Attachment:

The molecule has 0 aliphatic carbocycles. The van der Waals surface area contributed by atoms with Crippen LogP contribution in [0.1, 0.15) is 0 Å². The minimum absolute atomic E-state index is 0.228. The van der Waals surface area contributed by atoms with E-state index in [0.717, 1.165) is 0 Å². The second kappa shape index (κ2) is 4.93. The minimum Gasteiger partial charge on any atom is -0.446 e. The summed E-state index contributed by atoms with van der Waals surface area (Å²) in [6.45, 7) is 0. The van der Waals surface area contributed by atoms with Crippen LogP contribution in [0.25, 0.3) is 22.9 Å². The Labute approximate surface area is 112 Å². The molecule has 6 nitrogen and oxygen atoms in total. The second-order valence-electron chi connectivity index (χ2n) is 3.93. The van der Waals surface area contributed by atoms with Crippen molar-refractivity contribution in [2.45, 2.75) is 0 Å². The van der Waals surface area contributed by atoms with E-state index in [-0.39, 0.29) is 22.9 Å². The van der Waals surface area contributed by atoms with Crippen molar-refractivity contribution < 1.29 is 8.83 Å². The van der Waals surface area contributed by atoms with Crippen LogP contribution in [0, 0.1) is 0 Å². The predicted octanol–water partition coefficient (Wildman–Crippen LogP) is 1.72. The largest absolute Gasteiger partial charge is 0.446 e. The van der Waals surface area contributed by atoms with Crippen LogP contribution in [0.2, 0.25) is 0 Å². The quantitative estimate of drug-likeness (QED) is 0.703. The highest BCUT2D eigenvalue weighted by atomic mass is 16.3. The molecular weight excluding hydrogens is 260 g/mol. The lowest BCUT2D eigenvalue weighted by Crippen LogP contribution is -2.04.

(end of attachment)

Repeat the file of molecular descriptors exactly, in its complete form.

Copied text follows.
The molecule has 0 aliphatic carbocycles. The van der Waals surface area contributed by atoms with Crippen LogP contribution in [0.1, 0.15) is 0 Å². The minimum absolute atomic E-state index is 0.228. The van der Waals surface area contributed by atoms with E-state index in [0.717, 1.165) is 0 Å². The second kappa shape index (κ2) is 4.93. The minimum Gasteiger partial charge on any atom is -0.446 e. The summed E-state index contributed by atoms with van der Waals surface area (Å²) in [6.45, 7) is 0. The van der Waals surface area contributed by atoms with Crippen LogP contribution in [0.25, 0.3) is 22.9 Å². The Labute approximate surface area is 112 Å². The molecule has 6 nitrogen and oxygen atoms in total. The second-order valence-electron chi connectivity index (χ2n) is 3.93. The van der Waals surface area contributed by atoms with Crippen molar-refractivity contribution in [2.45, 2.75) is 0 Å². The van der Waals surface area contributed by atoms with E-state index in [-0.39, 0.29) is 22.9 Å². The van der Waals surface area contributed by atoms with Crippen molar-refractivity contribution < 1.29 is 8.83 Å². The van der Waals surface area contributed by atoms with Crippen LogP contribution in [0, 0.1) is 0 Å². The predicted octanol–water partition coefficient (Wildman–Crippen LogP) is 1.72. The largest absolute Gasteiger partial charge is 0.446 e. The van der Waals surface area contributed by atoms with Crippen LogP contribution in [0.2, 0.25) is 0 Å². The quantitative estimate of drug-likeness (QED) is 0.703. The highest BCUT2D eigenvalue weighted by atomic mass is 16.3. The molecular weight excluding hydrogens is 260 g/mol. The lowest BCUT2D eigenvalue weighted by Crippen LogP contribution is -2.04.